Nicole Kidman may be one of our most successful movie stars, yet the 46-year-old, who transfigured her famous features to play Virginia Woolf in her Oscar-winning role in The Hours, is not beyond taking a risk.
When Colin Firth suggested her for the role of his on-screen wife, the real- life Patti Lomax, in the Australia-UK film The Railway Man, she couldn't resist the opportunity to work with an actor she already knew and liked.
Firth had recognised he needed a good supporting player in the film where his role as the train-loving Eric Lomax, a former British soldier and POW who had worked in horrific conditions on the infamous Thai/Burma Death Railway during World War II, would be emotionally challenging.
After the initial tender scene where Eric and Patti experience a case of love at first sight on a British train, on their wedding night Lomax's demons come back to haunt him, and Patti has to be extremely patient and muster all the love and care that she can.
Besides wanting to work with Firth, Kidman has admitted she was attracted to the role because of parallels with her own experiences with her husband Keith Urban, whose struggles with addiction have been well documented. Like the Lomaxes their marriage has proved stronger as a result.
"I don't know if Patti is curing him but she is certainly saying there is a different way to go," Kidman concedes.
"She said 'I need to know what it is and we need to move closely together so that we can get through that - and I am not going to abandon you'."
It's hard of course for Patti not to take her husband's remonstrations personally, though she proves to be an exceptional woman.
"She knows there are layers that are so deep and which have nothing to do with her. And she knows that the way he is so traumatised and is struggling that revenge cannot be the answer," Kidman says. "But she can't tell him that because you can't tell anybody anything. She hopes he comes to that place by himself. That's what's so interesting about her."
The chemistry between Kidman and Firth is palpable. It's no surprise then that the pair have co-starred, again as a married couple, in the upcoming thriller Before I Go To Sleep, only this time Kidman is the one with the trauma.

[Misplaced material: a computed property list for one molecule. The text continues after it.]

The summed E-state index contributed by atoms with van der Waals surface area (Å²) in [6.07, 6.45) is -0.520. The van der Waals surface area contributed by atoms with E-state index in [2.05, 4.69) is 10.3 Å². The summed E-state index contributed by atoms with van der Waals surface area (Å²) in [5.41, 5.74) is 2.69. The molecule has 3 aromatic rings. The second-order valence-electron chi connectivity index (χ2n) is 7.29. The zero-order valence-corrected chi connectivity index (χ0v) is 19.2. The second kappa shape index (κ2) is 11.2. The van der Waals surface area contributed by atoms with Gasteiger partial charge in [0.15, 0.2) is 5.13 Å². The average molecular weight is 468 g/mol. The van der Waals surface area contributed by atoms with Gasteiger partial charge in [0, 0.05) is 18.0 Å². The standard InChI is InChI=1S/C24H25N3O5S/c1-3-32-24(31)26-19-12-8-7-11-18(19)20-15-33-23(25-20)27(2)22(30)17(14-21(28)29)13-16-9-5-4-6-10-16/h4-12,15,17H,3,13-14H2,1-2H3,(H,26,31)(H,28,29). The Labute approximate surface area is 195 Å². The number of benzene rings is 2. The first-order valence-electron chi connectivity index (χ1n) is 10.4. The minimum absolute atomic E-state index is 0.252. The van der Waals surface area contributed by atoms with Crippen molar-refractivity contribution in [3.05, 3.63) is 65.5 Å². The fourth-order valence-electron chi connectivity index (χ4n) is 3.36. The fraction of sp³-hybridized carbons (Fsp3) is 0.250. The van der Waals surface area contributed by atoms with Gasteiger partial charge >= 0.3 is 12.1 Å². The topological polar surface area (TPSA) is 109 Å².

Currently the Academy Award winners are collaborating on the kids' movie Paddington, though we only hear Firth as the voice of the cuddly bear.
What Kidman loves about the "dishy" Brit is his sense of humour. "I adore him," Kidman admits. "He is obviously one of the greatest actors and he makes it appear so easy. But just talking to him, he is very self-deprecating, which I enjoy.
"He is not grandiose, he is very, very bright and just a lovely person to be around and deeply professional and smart and he makes me laugh. Even on this film we would laugh, which was great. You need to have that counter- balance."
Kidman of course is more her regal red-carpet self in Grace of Monaco, playing one of the most famous and gorgeous of movie stars, Grace Kelly, who married a real-life prince, Prince Rainier III, played by another jocular Brit, Tim Roth.
"That's more of a fairytale," Kidman says of the film, which is set amid the looming French invasion of Monaco in the early 1960s. "It deals only with six months and is actually a very adult drama. It's about Grace choosing her destiny but it has a lot of fairytale qualities because as she said 'I am choosing my own fairytale' - and that's one of Grace's quotes herself."
Has Kidman chosen her fairytale and is she living it? "I believe in day by day; that would be how I approach my life. I am deeply committed to my family, deeply," she emphasises. "And I am very, very proud to have come to that place. I adore them and it doesn't require any sort of discipline.
"We've got a five-year-old and a two- year-old who are gypsying around with us," she says of Sunday Rose and Faith Margaret, her children with Urban. "And then I've got two adult children who are off doing their own thing (Isabella, 22, and Connor, 18, with Tom Cruise). So I've got a lot of people in my life that I love."
After we spoke in Toronto, Nashville- based Kidman and co were about to go camping, even if they weren't exactly going out into the wilds.
"We are in a tent but it is on a golf course," Kidman chuckles apologetically. "We're just starting them off gently. They did pitch the tent the other night in the backyard just to get used to pitching it. I love that kind of camping. I love being out in the wilderness; I like being away. This is one step. I would never go camping in a trailer park or something. I like to actually go into the wild or the beach. It's hard to find these days."
Kidman will undoubtedly be thrust into some wide, open spaces in her upcoming movies. She is preparing her role as turn-of-the century British adventurer Gertrude Bell in Werner Herzog's Queen of the Desert, a $36 million Morocco-set American production where she replaced her friend, Naomi Watts. In April she will film Kim Farrant's Australian thriller Strangerland, which focuses on a couple whose relationship is pushed to the brink when their two teenage children disappear in the desert. Kidman will use her Australian accent for the first time on screen since Phil Noyce's 1989 thriller, Dead Calm.